20 FungiThe Yeasts: Yeast cells look like little round or oval blobs under a microscope. Individual cells are too tiny to be seen with the naked eye, but you can see large clusters of them as a white powdery coating on fruits and leaves.The Molds: Molds are described as filament-like, because they form long filament-like strands of cells called hyphae. These hyphae are what give mold colonies their fuzzy appearance.The Mushrooms: Mushrooms are formed from the cells of the hyphae, such that mushrooms reflect a closer connection between the cells than in other multicellular creatures.
21 Fungi Fungi are eukaryotic organisms. Their DNA is enclosed in a nucleus.Many of them may look plant-like, but fungi do not make their own food from sunlight like plants do.Fungi include single-celled organisms that exist individually) the yeasts( or in multicellular bunches (such as molds or mushrooms).Fungi come in a variety of shapes and sizes and different types. They can range from individual cells to enormous chains of cells that can stretch for miles.
22 ParasitesParasites are organisms that survive by living inside another, usually much larger organism (the host).They include worms and single-celled organisms called protozoa.
23 Protozoa Protozoa are single-celled microorganisms. Many protozoa benefit organisms by feeding on bacteria, others are parasitic to humans and animals and cause serious diseases.The genetic material (contained in chromosomes) of protozoa is separated from the cytoplasm by a double membrane layer. Also, the cytoplasm of protozoa is more highly organized, similar to the situation in animal cells.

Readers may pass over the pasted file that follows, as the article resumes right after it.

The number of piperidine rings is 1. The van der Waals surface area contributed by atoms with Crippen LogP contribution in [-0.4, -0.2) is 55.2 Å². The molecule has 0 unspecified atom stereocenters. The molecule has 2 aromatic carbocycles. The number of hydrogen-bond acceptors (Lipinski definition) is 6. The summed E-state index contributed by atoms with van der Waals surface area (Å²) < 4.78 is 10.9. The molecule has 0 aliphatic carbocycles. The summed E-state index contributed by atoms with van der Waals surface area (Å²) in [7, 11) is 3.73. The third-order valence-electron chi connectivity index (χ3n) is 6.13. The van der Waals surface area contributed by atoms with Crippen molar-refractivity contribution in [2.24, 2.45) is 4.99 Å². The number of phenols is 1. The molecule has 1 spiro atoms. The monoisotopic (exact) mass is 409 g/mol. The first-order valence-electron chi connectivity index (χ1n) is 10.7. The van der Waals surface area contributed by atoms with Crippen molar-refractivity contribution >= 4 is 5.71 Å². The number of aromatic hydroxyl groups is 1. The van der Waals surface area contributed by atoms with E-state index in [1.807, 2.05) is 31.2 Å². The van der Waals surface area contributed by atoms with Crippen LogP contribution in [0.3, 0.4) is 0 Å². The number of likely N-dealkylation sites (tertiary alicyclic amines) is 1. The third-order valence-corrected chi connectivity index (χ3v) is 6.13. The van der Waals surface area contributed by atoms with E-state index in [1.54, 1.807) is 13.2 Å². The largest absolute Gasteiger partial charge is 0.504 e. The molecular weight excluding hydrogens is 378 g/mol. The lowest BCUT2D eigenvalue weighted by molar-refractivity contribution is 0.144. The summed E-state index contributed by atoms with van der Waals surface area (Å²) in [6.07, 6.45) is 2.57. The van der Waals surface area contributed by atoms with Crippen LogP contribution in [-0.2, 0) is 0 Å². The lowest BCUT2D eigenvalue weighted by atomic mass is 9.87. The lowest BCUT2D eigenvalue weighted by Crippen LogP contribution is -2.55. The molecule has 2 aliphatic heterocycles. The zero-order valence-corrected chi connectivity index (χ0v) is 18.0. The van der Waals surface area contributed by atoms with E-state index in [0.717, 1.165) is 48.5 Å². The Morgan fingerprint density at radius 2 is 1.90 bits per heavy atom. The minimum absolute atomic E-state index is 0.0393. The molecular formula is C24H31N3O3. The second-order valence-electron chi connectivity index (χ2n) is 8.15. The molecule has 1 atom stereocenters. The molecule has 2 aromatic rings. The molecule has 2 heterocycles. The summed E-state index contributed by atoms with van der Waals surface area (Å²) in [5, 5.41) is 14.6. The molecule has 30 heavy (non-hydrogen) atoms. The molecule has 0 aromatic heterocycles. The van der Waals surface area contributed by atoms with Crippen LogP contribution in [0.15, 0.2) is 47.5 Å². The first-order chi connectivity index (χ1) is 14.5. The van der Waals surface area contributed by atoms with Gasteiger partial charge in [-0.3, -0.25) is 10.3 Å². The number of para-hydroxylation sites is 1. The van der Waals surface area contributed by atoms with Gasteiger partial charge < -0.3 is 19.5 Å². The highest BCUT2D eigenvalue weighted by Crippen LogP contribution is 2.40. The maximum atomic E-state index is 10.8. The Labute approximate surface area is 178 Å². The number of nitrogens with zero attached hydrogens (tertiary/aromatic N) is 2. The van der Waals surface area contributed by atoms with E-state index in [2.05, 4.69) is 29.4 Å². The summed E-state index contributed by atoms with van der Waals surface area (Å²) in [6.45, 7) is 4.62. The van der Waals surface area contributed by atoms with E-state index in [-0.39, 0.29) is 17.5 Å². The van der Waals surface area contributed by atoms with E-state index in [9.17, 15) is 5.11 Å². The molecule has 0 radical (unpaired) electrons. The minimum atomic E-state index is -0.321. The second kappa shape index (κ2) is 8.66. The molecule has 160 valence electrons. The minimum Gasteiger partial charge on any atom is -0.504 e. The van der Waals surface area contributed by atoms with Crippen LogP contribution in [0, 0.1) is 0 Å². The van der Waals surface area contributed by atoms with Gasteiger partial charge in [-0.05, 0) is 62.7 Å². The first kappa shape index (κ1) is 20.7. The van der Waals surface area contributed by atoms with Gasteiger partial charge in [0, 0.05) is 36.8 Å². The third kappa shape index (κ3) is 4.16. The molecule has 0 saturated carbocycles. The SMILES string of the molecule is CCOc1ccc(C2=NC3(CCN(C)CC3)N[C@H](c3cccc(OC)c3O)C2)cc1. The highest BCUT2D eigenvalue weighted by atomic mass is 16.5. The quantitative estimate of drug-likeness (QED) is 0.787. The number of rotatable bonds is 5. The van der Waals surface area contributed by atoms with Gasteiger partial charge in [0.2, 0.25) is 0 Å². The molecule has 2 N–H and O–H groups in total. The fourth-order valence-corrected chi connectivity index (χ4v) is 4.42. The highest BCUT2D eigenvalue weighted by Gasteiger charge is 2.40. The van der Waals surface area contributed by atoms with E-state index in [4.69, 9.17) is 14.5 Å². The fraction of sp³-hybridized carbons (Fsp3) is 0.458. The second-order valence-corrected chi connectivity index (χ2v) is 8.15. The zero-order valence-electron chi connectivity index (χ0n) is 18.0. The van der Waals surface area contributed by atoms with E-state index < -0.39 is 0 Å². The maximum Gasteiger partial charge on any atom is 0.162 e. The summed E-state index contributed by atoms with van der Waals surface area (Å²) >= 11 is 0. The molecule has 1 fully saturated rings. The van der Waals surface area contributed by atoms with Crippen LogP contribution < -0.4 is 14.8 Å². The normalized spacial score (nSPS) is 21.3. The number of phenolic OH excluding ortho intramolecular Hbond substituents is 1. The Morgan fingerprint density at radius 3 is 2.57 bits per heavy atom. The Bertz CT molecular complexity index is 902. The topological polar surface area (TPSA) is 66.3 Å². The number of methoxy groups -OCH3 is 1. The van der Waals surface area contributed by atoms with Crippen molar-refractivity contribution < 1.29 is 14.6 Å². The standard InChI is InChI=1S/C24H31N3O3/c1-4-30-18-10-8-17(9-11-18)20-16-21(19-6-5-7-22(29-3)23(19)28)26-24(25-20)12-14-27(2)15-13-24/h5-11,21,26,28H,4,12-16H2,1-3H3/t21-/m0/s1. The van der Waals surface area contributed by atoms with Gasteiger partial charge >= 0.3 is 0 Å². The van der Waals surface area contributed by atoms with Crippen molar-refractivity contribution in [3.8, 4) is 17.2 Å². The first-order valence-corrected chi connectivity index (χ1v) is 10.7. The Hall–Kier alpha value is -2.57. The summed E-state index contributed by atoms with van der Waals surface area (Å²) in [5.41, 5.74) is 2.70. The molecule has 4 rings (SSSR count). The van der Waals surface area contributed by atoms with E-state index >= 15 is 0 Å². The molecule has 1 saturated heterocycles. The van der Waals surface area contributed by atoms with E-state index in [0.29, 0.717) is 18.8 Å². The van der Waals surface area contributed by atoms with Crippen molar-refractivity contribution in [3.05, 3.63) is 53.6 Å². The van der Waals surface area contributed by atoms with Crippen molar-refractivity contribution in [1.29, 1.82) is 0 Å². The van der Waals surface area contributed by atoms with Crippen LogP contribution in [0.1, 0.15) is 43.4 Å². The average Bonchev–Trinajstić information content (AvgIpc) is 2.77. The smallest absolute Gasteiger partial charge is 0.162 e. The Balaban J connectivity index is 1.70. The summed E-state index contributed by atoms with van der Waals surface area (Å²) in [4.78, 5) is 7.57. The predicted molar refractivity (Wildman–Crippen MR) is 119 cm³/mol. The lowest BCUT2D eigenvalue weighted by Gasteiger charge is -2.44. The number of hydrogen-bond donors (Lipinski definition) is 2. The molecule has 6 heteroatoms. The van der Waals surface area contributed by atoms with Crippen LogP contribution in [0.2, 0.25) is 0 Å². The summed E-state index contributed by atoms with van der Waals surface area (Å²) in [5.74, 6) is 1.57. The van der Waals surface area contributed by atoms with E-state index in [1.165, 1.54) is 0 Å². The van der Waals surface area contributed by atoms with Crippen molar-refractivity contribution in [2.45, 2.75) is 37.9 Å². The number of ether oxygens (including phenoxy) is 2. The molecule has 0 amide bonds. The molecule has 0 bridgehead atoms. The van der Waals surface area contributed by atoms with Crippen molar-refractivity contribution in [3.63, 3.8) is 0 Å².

24 Arthropods For example: TicksMosquitoesLiceFleasPathogens that are capable of being transmitted by arthropods include protozoa, bacteria, viruses, helminths such as tapeworms, flukes, and roundworms.The foremost disease carried by arthropods is malaria, involving a protozoan that is transmitted by mosquitoes. Malaria is the most deadly arthropod-borne disease in the world, affecting some 250 million people in the world, with as many as 2 million deaths annually.
25 VirusesViruses depend on the host cells that they infect to reproduce.When found outside of host cells, viruses exist as a protein coat or capsid, sometimes enclosed within a membrane.The capsid encloses either DNA or RNA which codes for the virus elements. While in this form outside the cell, the virus is metabollically inert.
27 Prions Prions are naturally occurring They are involved in myelin sheath repairIt is primarily composed of protein.A modified form of prions is responsible for the diseasesA modified prion can alter a ‘normal’ prion by contactAll prion diseases discovered so far affect either the brain or the neural system.Prion diseases are untreatable and always fatal.E.g.: Creutzfeldt–Jakob disease, which causes brain tissue to break down.
28 ViroidsViroids are a unique class of plant pathogens. They solely consist of a small, single-stranded, circular RNA.These naked RNA molecules cause serious diseases among many crop plants, fruit trees and ornamentals, including potato, tomato, cucumber, chrysanthemum, avocado, and coconut palms.The viroid induced diseases lead to dramatic economic losses in agriculture and horticulture worldwide.Viroid RNA does not carry any protein specific genetic information. This means that its biological function is completely dependent on its interaction with target compounds of the host cell.
30 Sexually Transmitted Disease (STDs) Spread through sexual contact.Large increases in STD cases with the introduction of the pill.Can be caused by:BacteriaVirusesFungusProtozoanArthropods
31 Control against pathogens There are many reasons why pathogens need to be controlled:EconomicEnvironmentalPublic HealthEtc.
32 QuarantineIn Australia it is especially important that anything coming into the country is quarantined in order to stop any plant or animal diseases (pathogens) from being bought into the country.Our quarantine measures in Australia have been successful in stopping many pathogens from entering the country, including:RabiesFoot-and-mouth disease